Iowa (updated April 2002)
March 2002: Iowa's court system has opened its doors on the Web. For the first time, the state's judiciary system is providing online public access to court information from the state's 99 counties, including civil, criminal, probate, traffic and appellate courts. The site is www.iowacourtsonline.org. There is no e-filing yet at the site, or in the state court system. The court thought through the privacy issues: online records do not show the full-text of the document--for that, users will have to contact the court or go there in person. Additionally, no "bulk downloads," which are popular with commercial vendors selling the information, are possible from the site. Files can be accessed only one at a time. The site is currently free. Later in 2002, a monthly subscription fee of $25 will be imposed, in exchange for which more detailed information, such as judgment liens and hearing dates, will be available. The system is expected to cost about $300,000 a year to operate, paid for entirely by the $25 subscription fee.
December 2000: The Judicial Branch of the State of Iowa has issued a Request For Proposal to provide the State Court Administrator with scanners, EDMS software, workflow software, and connectivity to deliver an Electronic Data Management System to the Judicial Branch. The RFP includes an e-filing component and expresses a desire to contract with a single vendor to provide both hardware and software. Responses were due by January 12. Twenty-five vendors have field a Notice of Intent to Respond, including Gov24.com, E-Filing.com, SCT (with CourtLink answering the e-filing section), KPMG and Deloitte & Touche. The project is on a fast track for implementation with a pilot project scheduled to begin on March 5, 2001.
The Circuit Court in Prince George's County, Maryland
initiated one of the first national electronic filing pilot
projects in partnership with the National Center for State
Courts and Andersen Consulting (now Accenture). The pilot,
known as JusticeLink, was the first effort to prove the
concept of electronic filing. See www.ncsc.dni.us/NCSC/TIS/TIS99/electr99/JusticeLink/
On June 14, 2001, Baltimore City will launch its first e-filing project, using Courtlink. Questions are being handled by Mike Dunn of Courtlink, at firstname.lastname@example.org.
Michigan (updated March 2002)
The Washtenaw County Trial Court in Michigan allows attorneys to file briefs in the civil division by sending the brief as an email attachment to a specified e-mail address. The Michigan legislature is also discussing the creation of a cybercourt which would specialize in high-tech disputes. While this is generally regarded as a plea for high-tech businesses to locate in Michigan, an aspect of the court will be judges well-versed in technology.
A Site with Resources on Michigan's proposed "Cybercourt" is: www.michigancybercourt.net.
In January 2002, Michigan's governor signed the law authorizing the creation of a cybercourt (bench trials only, no juries) which will handle business disputes above $25,000. All parties must consent to their cases coming before the cybercourt. The court is expected to open its doors online in October 2002.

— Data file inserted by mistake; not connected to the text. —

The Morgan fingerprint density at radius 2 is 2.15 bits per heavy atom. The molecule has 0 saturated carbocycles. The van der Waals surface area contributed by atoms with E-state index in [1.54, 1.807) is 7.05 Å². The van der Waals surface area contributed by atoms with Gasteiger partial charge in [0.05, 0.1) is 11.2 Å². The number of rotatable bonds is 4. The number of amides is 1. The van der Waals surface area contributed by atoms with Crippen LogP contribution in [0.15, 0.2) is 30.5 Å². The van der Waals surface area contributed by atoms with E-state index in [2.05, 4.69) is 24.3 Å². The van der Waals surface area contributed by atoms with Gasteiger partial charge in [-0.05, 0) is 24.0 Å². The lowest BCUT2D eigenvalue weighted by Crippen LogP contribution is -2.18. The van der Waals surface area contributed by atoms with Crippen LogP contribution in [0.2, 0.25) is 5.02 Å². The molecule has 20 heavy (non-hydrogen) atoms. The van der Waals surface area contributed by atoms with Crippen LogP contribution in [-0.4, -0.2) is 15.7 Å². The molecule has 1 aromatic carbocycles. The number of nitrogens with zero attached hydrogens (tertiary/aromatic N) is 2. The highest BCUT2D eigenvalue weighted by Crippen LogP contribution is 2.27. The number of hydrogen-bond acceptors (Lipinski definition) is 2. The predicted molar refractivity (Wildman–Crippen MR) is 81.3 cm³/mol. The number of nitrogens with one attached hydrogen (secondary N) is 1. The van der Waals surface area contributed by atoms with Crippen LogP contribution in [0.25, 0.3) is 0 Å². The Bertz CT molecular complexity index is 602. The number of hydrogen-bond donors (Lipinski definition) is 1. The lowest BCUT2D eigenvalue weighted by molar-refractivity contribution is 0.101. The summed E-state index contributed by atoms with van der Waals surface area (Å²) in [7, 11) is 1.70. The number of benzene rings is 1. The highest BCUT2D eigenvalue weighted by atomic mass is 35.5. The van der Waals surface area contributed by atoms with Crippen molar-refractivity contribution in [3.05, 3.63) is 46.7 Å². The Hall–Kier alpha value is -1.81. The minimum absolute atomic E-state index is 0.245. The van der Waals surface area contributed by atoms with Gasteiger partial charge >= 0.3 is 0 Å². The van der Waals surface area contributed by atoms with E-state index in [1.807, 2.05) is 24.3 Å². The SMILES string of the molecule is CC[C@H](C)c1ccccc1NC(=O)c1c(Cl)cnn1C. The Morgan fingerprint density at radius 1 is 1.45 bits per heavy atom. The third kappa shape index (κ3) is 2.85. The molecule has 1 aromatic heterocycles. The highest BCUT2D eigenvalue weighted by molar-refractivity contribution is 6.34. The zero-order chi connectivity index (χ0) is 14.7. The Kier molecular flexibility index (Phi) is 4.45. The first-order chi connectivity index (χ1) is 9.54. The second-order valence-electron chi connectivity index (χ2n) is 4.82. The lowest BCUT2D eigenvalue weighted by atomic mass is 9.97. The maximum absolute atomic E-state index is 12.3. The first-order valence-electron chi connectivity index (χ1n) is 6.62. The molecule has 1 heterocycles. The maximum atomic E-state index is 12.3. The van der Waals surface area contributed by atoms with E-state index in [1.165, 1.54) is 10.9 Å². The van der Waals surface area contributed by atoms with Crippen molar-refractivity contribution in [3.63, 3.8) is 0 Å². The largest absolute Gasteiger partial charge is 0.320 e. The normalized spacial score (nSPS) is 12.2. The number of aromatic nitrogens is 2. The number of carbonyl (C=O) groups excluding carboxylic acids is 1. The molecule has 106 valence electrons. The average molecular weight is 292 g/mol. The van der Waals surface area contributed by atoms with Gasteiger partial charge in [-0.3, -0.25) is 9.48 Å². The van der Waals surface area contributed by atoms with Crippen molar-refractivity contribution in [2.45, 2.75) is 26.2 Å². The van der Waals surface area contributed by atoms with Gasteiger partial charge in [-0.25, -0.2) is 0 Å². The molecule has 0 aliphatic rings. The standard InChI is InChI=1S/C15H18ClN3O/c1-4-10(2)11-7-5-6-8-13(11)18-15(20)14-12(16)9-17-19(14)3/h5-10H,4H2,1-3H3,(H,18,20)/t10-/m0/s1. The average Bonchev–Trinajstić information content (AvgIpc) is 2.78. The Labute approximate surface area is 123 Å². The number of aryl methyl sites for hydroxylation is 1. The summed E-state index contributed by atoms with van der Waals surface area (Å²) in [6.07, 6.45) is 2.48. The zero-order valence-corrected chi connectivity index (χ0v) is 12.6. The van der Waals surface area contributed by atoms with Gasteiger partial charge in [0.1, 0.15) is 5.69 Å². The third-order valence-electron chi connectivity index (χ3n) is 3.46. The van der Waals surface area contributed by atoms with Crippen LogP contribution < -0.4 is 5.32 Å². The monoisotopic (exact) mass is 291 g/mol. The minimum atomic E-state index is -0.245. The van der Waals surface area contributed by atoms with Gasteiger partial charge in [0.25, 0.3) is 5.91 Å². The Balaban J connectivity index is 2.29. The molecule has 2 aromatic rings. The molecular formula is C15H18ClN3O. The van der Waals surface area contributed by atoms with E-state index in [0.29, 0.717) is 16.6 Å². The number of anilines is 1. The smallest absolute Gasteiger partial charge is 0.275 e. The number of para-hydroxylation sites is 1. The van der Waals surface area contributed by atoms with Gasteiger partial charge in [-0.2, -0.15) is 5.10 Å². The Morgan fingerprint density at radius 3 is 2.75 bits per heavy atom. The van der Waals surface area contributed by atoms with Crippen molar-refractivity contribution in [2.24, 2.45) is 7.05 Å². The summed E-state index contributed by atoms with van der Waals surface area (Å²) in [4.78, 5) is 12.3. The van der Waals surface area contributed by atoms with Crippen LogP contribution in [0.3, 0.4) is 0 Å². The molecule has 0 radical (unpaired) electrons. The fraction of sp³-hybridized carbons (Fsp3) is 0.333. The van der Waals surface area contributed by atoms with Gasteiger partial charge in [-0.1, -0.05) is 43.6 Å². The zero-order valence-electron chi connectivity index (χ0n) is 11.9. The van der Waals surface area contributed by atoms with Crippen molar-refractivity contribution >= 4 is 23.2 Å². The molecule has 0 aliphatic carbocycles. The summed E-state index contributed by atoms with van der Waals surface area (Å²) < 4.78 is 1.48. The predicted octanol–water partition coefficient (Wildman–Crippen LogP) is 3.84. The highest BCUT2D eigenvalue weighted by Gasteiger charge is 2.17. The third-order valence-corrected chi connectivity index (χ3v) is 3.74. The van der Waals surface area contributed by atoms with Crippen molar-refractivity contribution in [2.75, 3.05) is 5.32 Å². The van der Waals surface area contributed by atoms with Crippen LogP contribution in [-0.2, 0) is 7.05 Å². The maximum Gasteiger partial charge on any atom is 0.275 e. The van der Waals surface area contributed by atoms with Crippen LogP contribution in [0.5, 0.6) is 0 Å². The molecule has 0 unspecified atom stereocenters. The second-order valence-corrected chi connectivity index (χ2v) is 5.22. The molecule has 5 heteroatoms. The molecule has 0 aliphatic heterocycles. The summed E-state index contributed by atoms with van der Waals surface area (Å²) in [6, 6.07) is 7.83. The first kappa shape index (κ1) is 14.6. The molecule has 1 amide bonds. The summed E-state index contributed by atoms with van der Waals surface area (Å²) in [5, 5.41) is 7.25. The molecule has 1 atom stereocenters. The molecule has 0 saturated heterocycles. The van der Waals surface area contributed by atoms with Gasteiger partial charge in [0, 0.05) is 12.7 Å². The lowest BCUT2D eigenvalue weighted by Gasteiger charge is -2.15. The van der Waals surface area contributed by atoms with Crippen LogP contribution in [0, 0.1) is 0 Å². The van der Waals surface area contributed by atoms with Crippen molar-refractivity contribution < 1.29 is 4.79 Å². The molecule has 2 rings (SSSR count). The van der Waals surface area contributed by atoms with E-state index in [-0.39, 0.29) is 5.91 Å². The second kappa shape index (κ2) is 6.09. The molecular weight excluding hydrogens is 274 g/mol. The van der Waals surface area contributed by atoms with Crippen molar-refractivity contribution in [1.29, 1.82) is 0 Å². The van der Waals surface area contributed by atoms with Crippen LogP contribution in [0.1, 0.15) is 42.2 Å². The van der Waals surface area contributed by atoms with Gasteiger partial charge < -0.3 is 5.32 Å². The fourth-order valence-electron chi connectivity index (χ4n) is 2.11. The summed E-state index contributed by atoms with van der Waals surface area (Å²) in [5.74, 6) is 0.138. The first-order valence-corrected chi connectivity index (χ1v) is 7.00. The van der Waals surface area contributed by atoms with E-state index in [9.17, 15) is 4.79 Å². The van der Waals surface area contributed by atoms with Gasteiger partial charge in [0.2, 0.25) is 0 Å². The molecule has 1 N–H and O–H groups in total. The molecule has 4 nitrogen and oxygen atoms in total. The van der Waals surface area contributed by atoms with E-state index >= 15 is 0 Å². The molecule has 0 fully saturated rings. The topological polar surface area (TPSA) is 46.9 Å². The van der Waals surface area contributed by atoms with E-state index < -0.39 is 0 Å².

Minnesota (updated December 2001)
The State of Minnesota has announced that it has awarded the bid for a unified state case management system, with an e-filing component, to Sustain. SCT and Courtlink had submitted a combined bid. There are no live e-filing projects to date, except in the federal bankruptcy court.
An article, dated March 2000, about e-filing in Minnesota is online at www2.mnbar.org/benchandbar/2000/mar00/e-filing.htm#anchor379203.
Minnesota's federal bankruptcy court developed its own e-filing system in early 1998. It will be interesting to see if they continue to maintain their own, or convert to the federal CM/ECF system. The site is www.mnb.uscourts.gov.
There are no state electronic filing projects to date.
On August 13, hackers calling themselves "High-Tech Hate" broke into a Web site of the U.S. Bankruptcy Court for the District of Nevada. The site allows online access to images of federal court records and to court docket information. No data was changed. The main site of the Nevada bankruptcy court, at www.nvb.uscourts.gov, was unaffected by the intrusion.
New Jersey (updated August 2001)
The state is proceedings with plans to implement the pilot project developed in Monmouth County on an Internet platform being developed by IBM using its WebSphere technology.
August 2001: John Stracquatanio and Tyrone Harvey, of the Administrative Office of the Courts, in Trenton, demonstrated New Jersey's JEFIS (Judiciary Electronic Filing Imaging System), the state's electronic filing project at a court technology conference in August 2001. The JEFIS project went live in March 1999 for all docket-type cases filed in Monmouth County, New Jersey. Since then, the JEFIS project has grown significantly and has cut the time-consuming task of entering the initial case data by more than half. Use of JEFIS reduces the annual storage of data files from roughly 600 boxes to a storage unit that fits in the palm of a human hand.
New Mexico (as of December 2000)
Rich Himes of the U.S. District Court for the District of New Mexico has developed an electronic filing system based on the Extensible Markup Language (XML). The system serves the same basic function as the court clerk's office. The document being filed is digitally signed and sealed in an electronic "envelope," and delivered over a secure Internet link to the court. The system automatically sends an XML confirmation message to the filer upon receipt of the electronic filing.
New York (updated April 2002)